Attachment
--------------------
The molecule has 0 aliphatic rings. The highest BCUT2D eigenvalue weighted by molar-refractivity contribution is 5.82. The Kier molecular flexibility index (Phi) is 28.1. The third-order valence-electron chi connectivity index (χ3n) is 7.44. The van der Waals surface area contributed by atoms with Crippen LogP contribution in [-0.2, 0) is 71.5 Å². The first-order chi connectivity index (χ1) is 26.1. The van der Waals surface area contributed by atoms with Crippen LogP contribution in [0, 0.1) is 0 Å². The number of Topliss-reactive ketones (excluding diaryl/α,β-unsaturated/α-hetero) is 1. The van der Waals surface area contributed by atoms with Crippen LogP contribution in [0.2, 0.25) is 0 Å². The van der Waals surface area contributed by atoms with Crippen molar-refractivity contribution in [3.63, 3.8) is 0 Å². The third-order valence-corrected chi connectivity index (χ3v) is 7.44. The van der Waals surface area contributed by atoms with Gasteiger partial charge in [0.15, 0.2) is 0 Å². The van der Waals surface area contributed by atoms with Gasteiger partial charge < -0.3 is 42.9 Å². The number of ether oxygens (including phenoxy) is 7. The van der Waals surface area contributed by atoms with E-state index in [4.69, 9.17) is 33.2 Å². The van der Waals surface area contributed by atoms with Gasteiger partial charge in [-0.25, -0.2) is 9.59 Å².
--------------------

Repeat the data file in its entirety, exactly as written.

The molecule has 0 aliphatic rings. The highest BCUT2D eigenvalue weighted by molar-refractivity contribution is 5.82. The Kier molecular flexibility index (Phi) is 28.1. The third-order valence-electron chi connectivity index (χ3n) is 7.44. The van der Waals surface area contributed by atoms with Crippen LogP contribution in [-0.2, 0) is 71.5 Å². The first-order chi connectivity index (χ1) is 26.1. The van der Waals surface area contributed by atoms with Crippen LogP contribution in [0, 0.1) is 0 Å². The number of Topliss-reactive ketones (excluding diaryl/α,β-unsaturated/α-hetero) is 1. The van der Waals surface area contributed by atoms with Crippen LogP contribution in [0.2, 0.25) is 0 Å². The van der Waals surface area contributed by atoms with Crippen molar-refractivity contribution in [3.63, 3.8) is 0 Å². The third-order valence-corrected chi connectivity index (χ3v) is 7.44. The van der Waals surface area contributed by atoms with Gasteiger partial charge in [0.15, 0.2) is 0 Å². The van der Waals surface area contributed by atoms with Gasteiger partial charge < -0.3 is 42.9 Å². The number of ether oxygens (including phenoxy) is 7. The van der Waals surface area contributed by atoms with E-state index in [4.69, 9.17) is 33.2 Å². The van der Waals surface area contributed by atoms with Gasteiger partial charge in [-0.25, -0.2) is 9.59 Å².